Well, what about me, fellas?! I’m a princess, too.

May 20, 6:30 A.M. C’est moi , dear diary, c’est moi : Phyllis Stine. Sorry I haven’t written much lately, but I’ve been blue. Haven’t been read much, either. I mean, how many months have I been making these journal entries? Sharing my feelings about fashion shows, estranged husbands, Helmut Lang and the spiritual life? Offering useful advice. Service, as the magazine ladies say. Who told her readers what to do on St. Barts when you see a lizard crawling up your rented villa wall? (Don’t panic. Think handbag.)

But do I get a book contract? No. Who gets her diary published? Some Brit. This vanilla-topped London character named Bridget Jones. As in Bridget Jones’s Diary , by Helen Fielding. All the rage. Why is it the only people getting anyplace in this city are the British?

Well, what about me, fellas?! I’m a princess, too.

9:05 A.M. Consume half-bottle of Rescue Remedy. Calories about 2,100, as Rescue Remedy has brandy base, I realize too late. Drift off. Come to and remember have rented smallish cottage in Southampton for summer. Let the estranged Mr. Stine pay. What does he need all that money for, anyway?

Call and order car with driver, consume one Chocolate Honey Peanut Balance bar, 200 calories, and pack three Louis Vuitton suitcases with, mostly, Marc Jacobs and Isaac Mizrahi pieces. Pour myself into tan corset by Isaac and camouflage-theme Nike rubber sandals with Velcro straps.

11:05 A.M. Not sure what to think when 15-year-old son of my neighbor here at the Carlyle hotel, where I am still residing in divorce purgatory, gets into elevator (a) wearing almost the same outfit as I am and (b) reading a book called Hermits: The Insights of Solitude , by Peter France. Hands me the book.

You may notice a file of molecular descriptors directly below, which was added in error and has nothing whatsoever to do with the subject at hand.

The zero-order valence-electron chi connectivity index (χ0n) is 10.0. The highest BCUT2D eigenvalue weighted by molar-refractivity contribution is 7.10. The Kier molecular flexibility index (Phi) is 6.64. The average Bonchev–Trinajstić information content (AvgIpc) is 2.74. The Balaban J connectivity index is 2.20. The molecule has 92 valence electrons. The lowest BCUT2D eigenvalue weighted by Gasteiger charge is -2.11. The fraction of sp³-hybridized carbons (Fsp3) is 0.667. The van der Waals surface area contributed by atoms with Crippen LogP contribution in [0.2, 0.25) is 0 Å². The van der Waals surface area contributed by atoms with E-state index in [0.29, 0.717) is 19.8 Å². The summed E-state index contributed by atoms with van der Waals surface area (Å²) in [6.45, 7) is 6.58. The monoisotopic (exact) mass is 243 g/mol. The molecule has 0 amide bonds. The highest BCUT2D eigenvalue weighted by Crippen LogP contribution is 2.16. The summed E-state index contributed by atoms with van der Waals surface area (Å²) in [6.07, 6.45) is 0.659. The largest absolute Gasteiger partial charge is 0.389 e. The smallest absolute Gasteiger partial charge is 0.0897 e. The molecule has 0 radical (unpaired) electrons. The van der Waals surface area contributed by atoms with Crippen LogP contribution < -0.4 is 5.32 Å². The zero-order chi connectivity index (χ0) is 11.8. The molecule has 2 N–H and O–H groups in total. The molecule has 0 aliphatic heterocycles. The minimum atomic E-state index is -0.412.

“Oh, it’s O.K. I’ve got The World of Interiors and British Elle Decoration ,” I say.

“No, take it,” he insists.

Whatever.

And George Hamilton’s in the lobby again.

12:15 P.M. Stuck in traffic. Read decorating magazines.

12:17 P.M. Can’t live this summer without Eero Aarnio orange-and-white ball chair and flat weave Turkish kilims. Ohhhh, 70’s revival!

12:18 P.M. Remember having actually lived the 1970’s. Memory includes several unfortunate rashes, an Ultrasuede sofa, a Farrah Fawcett shag haircut and a Yorkshire terrier named Wheatberry. Might live without 1970’s revival after all. Help!

12:20 P.M. Only at exit 34. Calories 1,600, as have polished off rest of Rescue Remedy and one raisin bagel. Try to engage driver in conversation. Let’s see. If you want to be an interesting person, act interested. Ask driver if he has house in Hamptons. He doesn’t.

12:27 P.M. Reading choices are (a) the book on hermits, (b) Lillian Ross’ Here but Not Here , or (c) interview with Yohji Yamamoto in Elle Decoration . Prefer the shade of farm-stand-tomato red on cover of British book about hermits and open to page 86, a chapter about ornamental hermits.